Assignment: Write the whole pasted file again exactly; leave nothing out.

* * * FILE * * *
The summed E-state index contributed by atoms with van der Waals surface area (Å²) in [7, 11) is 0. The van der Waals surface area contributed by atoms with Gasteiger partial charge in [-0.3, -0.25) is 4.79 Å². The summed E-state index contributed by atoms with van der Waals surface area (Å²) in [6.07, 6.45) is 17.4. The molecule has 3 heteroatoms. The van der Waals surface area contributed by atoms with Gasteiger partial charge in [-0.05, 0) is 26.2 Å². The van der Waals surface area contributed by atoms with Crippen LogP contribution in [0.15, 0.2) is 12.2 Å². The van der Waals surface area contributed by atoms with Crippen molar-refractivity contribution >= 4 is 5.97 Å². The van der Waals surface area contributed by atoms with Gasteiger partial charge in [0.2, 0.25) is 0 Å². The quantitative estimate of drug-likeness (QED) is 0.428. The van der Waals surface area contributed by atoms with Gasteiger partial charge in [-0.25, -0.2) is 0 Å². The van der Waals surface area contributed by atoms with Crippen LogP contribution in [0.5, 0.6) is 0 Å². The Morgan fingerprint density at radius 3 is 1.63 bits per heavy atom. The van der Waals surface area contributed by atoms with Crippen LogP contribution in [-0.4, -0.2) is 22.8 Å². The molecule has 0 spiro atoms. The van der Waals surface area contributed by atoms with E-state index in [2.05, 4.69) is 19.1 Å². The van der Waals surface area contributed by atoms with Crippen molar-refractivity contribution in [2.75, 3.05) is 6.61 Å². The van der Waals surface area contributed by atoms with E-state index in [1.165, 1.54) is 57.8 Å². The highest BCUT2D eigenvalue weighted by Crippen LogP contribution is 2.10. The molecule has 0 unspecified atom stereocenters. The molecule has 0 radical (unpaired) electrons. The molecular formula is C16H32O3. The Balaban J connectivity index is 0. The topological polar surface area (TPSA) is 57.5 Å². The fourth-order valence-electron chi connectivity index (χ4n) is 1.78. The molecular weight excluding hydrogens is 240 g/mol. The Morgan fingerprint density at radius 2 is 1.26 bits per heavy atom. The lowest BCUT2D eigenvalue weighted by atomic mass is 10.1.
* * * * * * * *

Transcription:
The summed E-state index contributed by atoms with van der Waals surface area (Å²) in [7, 11) is 0. The van der Waals surface area contributed by atoms with Gasteiger partial charge in [-0.3, -0.25) is 4.79 Å². The summed E-state index contributed by atoms with van der Waals surface area (Å²) in [6.07, 6.45) is 17.4. The molecule has 3 heteroatoms. The van der Waals surface area contributed by atoms with Gasteiger partial charge in [-0.05, 0) is 26.2 Å². The van der Waals surface area contributed by atoms with Crippen LogP contribution in [0.15, 0.2) is 12.2 Å². The van der Waals surface area contributed by atoms with Crippen molar-refractivity contribution >= 4 is 5.97 Å². The van der Waals surface area contributed by atoms with Gasteiger partial charge in [0.2, 0.25) is 0 Å². The quantitative estimate of drug-likeness (QED) is 0.428. The van der Waals surface area contributed by atoms with Gasteiger partial charge in [-0.25, -0.2) is 0 Å². The van der Waals surface area contributed by atoms with Crippen LogP contribution in [0.5, 0.6) is 0 Å². The Morgan fingerprint density at radius 3 is 1.63 bits per heavy atom. The van der Waals surface area contributed by atoms with Crippen LogP contribution in [-0.4, -0.2) is 22.8 Å². The molecule has 0 spiro atoms. The van der Waals surface area contributed by atoms with E-state index in [2.05, 4.69) is 19.1 Å². The van der Waals surface area contributed by atoms with Crippen molar-refractivity contribution in [2.75, 3.05) is 6.61 Å². The van der Waals surface area contributed by atoms with E-state index in [1.165, 1.54) is 57.8 Å². The highest BCUT2D eigenvalue weighted by Crippen LogP contribution is 2.10. The molecule has 0 unspecified atom stereocenters. The molecule has 0 radical (unpaired) electrons. The molecular formula is C16H32O3. The Balaban J connectivity index is 0. The topological polar surface area (TPSA) is 57.5 Å². The fourth-order valence-electron chi connectivity index (χ4n) is 1.78. The molecular weight excluding hydrogens is 240 g/mol. The Morgan fingerprint density at radius 2 is 1.26 bits per heavy atom. The lowest BCUT2D eigenvalue weighted by atomic mass is 10.1.